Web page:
And that’s the other trouble – being ‘strict’. Both men hit their women. Ruben admits that he once put Patricia in hospital after he found out she was hiding some of her earnings from him. Zee claims that the women wouldn’t respect him if he didn’t slap them when they defied him. And just there – when they’re hitting the women, when they seem to be at their most powerful – that’s where it turns out they are at their most vulnerable.

Because the women have one power over the pimps. They can ‘sign them off’ – go to the police and sign a witness statement to prove that the man has been living off immoral earnings. That means prison. And Ruben and Zee know it.

“It’s like most crimes. If there’s no witness, they got no case. I have told my girls not to talk. I have drilled that into them, but it’s always in the back of your mind. So, you can only go to a certain extent when you hurt them. You can hit them too much and they would go and let it all out – tell the police everything. You can’t afford to have that happen. But you must never let them know that you recognise that. Or they would play on it.”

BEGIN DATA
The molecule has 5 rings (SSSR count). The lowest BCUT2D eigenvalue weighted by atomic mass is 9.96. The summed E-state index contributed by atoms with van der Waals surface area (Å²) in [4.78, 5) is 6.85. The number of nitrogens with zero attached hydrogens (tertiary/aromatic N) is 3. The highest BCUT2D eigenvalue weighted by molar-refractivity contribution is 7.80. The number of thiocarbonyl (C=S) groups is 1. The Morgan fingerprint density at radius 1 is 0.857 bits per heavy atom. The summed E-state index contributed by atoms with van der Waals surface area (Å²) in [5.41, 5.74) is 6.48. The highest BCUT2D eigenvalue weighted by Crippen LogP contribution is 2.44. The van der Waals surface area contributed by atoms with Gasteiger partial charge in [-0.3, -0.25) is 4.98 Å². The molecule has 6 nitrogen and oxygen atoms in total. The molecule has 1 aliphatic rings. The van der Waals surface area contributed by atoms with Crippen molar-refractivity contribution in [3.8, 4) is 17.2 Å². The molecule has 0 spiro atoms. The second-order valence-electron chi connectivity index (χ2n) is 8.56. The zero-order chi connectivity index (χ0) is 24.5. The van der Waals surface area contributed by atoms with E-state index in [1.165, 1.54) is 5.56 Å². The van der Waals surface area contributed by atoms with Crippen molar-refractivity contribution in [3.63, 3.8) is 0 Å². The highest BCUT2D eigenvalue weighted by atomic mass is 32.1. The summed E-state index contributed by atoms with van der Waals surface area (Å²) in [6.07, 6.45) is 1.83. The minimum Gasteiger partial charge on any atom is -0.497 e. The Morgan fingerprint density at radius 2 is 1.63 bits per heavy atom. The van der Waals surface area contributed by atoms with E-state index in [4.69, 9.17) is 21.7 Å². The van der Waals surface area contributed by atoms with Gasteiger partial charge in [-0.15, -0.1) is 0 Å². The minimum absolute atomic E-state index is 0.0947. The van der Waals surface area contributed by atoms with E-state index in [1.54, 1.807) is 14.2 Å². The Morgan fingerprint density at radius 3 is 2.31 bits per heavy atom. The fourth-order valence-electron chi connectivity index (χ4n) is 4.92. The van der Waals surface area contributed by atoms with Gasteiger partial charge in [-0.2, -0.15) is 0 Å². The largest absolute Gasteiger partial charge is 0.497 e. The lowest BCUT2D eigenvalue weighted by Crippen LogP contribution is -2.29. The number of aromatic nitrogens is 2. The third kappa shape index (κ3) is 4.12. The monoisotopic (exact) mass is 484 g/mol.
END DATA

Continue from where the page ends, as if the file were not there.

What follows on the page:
It is a delicate balance of fear. And the more that Ruben and Zee unfold their lives, the more clear it becomes that fear is everywhere. The punter is scared of the prostitute, because she may rob him or blackmail him. The prostitute is scared of the punter: he may beat her or rape her. The women are scared of the pimps and the pimps are scared of the women. They’re all scared of the police. It’s like being stuck on some nightmare carousel, all running away from each other and none of them really going anywhere at all.

And that’s why Ruben and Zee take such a lot of care to look so tough. “There’s a lot of fear,” says Ruben. “I’m telling you. A lot of stress. If I could find any other way of making this money, I would go. If I had a child, I wouldn’t want him to be nothing like me. It’s funny. People hear about pimps and all this stuff and they guess it’s all about sex. It ain’t. I’m telling you, I like rice and curry but I can’t take it every day. These girls – I sleep with them when I have to. That’s all. It’s stress more than sex. Stress equals money. There’s a lot of stress. Just don’t get the idea I like it.”